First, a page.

Newborns with advanced hyperthyroidism may display similar symptoms to those in adults, such as an extremely fast pulse, irritability, flushed moist skin, and a ravenous appetite with failure to thrive (i.e. the infant's body tends to be long and thin).
Fortunately, treatment with antithyroid drugs is safe and effective, and will only be needed for a short period of time, until the stimulating antibodies pass from the baby's bloodstream. If the mother is on a high dose of antithyroid medication, the diagnosis can be delayed by about a week until the infant clears the antithyroid medication. Liaison with a paediatric endocrinologist is recommended prior to birth.
The most common cause of hypothyroidism in children and adolescents is Hashimoto's thyroiditis, an autoimmune disease. Here, the body's own immune system attacks the thyroid gland and interferes with the production of thyroid hormones. The onset of this condition can occur at any age, and the diagnosis may be easily overlooked for years, as the symptoms of hypothyroidism develop very slowly. As the thyroid gland becomes increasingly underactive, physical and mental changes will become more obvious.
Often the first sign is that the child's growth rate decreases unexpectedly and skeletal development is delayed. The child may also have an obvious swelling of the neck (goitre), as the thyroid gland becomes inflamed. Other symptoms may emerge, such as unusual tiredness or lethargy, dry itchy skin, increased sensitivity to cold, weight gain or generalised swelling, poor concentration, decreased energy, and constipation.
If hypothyroidism is suspected, a simple blood test is taken, measuring the levels of thyroid hormone and thyroid stimulating hormone (TSH), in the blood. The presence of thyroid antibodies (anti-thyroperoxidase and anti-thyroglobulin) is also helpful in confirming the diagnosis.
The treatment for Hashimoto's thyroiditis in children and adolescents is the same as in adults. Thyroid hormone replacement is taken daily for life. The dosage of thyroid hormone needs to be age-appropriate, as the body's demands for thyroid hormone vary with age. Regular thyroid function tests will need to be assessed by a doctor to ensure that normal hormone levels are maintained.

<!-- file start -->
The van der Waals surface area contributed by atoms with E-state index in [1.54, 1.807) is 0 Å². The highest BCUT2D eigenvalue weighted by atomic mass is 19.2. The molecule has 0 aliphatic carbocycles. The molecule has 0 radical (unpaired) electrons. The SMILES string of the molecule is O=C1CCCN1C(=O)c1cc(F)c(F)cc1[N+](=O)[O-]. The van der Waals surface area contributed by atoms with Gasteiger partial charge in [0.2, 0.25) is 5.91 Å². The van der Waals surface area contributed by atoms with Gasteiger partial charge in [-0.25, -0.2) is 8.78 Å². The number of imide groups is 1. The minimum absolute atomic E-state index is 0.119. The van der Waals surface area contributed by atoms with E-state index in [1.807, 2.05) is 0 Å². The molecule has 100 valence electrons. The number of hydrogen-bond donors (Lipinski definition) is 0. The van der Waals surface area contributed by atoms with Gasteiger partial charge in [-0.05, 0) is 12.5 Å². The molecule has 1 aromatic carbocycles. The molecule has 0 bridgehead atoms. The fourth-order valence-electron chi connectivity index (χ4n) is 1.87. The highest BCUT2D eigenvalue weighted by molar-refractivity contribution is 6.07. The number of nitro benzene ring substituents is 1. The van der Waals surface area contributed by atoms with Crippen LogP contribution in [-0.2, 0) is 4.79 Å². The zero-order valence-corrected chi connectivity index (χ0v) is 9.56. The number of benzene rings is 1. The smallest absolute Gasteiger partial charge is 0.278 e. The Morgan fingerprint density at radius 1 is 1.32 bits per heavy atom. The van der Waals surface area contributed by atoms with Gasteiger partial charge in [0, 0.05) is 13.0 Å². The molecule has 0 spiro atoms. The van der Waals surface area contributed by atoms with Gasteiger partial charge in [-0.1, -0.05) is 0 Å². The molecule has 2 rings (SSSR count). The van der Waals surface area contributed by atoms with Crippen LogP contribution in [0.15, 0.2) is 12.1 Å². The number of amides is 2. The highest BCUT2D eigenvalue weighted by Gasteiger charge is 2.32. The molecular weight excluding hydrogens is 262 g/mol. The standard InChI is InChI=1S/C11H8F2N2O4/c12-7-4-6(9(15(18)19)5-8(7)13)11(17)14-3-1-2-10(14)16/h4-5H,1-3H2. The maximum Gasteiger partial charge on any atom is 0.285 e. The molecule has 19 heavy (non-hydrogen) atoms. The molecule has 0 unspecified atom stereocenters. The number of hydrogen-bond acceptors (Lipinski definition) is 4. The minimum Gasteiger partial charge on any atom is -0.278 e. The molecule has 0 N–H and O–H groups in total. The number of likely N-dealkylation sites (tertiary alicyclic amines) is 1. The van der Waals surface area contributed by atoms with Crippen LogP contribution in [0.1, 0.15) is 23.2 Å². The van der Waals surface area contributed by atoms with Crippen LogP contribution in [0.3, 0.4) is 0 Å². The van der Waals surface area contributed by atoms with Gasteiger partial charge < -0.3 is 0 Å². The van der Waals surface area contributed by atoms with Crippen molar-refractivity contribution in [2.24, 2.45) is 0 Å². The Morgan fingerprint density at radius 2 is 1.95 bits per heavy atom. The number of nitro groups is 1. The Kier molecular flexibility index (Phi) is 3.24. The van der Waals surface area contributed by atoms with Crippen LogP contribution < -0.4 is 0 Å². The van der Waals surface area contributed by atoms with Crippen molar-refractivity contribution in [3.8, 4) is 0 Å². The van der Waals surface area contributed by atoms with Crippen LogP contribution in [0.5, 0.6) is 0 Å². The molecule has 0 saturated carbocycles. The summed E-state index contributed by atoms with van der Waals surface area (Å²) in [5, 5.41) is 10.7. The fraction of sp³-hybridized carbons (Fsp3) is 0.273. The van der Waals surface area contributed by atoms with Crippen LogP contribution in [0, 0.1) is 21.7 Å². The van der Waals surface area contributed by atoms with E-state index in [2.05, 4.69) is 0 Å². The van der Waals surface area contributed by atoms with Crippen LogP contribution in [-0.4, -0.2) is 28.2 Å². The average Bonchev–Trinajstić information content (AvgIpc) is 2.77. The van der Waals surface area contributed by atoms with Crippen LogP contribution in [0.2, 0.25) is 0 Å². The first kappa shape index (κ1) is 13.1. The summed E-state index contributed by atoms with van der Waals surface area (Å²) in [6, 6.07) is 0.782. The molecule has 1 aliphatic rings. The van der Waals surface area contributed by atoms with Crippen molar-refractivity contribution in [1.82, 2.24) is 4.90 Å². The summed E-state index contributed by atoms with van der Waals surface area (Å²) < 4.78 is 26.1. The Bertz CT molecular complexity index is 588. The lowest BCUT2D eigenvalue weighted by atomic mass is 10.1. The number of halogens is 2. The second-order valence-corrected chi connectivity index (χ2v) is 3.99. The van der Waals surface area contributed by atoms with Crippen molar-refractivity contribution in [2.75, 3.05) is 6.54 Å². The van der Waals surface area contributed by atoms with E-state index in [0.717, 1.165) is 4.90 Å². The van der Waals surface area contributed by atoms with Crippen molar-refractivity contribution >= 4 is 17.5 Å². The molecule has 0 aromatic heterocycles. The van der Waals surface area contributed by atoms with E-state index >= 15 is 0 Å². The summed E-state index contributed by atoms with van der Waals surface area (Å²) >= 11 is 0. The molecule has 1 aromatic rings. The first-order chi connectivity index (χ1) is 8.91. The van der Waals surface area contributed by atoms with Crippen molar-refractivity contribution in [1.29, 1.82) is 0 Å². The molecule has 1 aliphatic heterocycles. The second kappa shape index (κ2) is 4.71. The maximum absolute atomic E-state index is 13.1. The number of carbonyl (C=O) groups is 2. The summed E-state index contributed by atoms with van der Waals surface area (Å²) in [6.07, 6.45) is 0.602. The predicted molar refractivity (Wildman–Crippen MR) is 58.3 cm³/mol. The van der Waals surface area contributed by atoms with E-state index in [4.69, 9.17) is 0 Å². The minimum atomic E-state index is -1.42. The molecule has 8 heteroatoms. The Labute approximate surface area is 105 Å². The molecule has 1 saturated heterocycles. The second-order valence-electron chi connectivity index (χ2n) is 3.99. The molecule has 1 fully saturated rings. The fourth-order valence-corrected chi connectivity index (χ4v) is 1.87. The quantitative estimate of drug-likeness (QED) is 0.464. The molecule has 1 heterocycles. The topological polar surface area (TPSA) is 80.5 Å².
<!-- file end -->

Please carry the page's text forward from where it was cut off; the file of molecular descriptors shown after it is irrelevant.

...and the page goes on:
For those children and adolescents being treated for hypothyroidism, the results are mainly positive. The majority of their symptoms will disappear, and the body's time for 'catch-up' growth will begin. An increase in bone development will also occur. However, in children who have had long-standing hypothyroidism, ultimate height potential may be partly lost. As the child regains normal thyroid function, behavioural problems may arise as their physical and mental processes speed up. An increase in energy and alertness may lead to a decreased attention span and a loss of concentration, especially in school. Teachers should be made aware of the child's condition, as well as treatment and possible changes in behaviour. Over time, any problems with behaviour, or at school, will resolve.
The most common cause of hyperthyroidism in children and adolescents is an autoimmune condition called Graves' disease. In Graves' disease the body produces antibodies that stimulate the thyroid gland uncontrollably, to make too much thyroid hormone. Children can have similar symptoms to adults, although they are less likely to complain about them. Initially the most prominent sign of this condition may be that the child displays increased energy. They may appear hyperactive and restless, be noisier in class, and easily distracted. This may lead to poor academic performance, and parent frustration. A child's hyperthyroidism may not be diagnosed until more pronounced signs and symptoms appear. These include an enlarged thyroid gland. Other symptoms include a fast pulse, nervousness, heat intolerance, weight loss, accelerated growth rate, shaky hands, muscle weakness, diarrhoea, and sleep and behavioural disturbances. Thyroid eye disease is very rare in young children.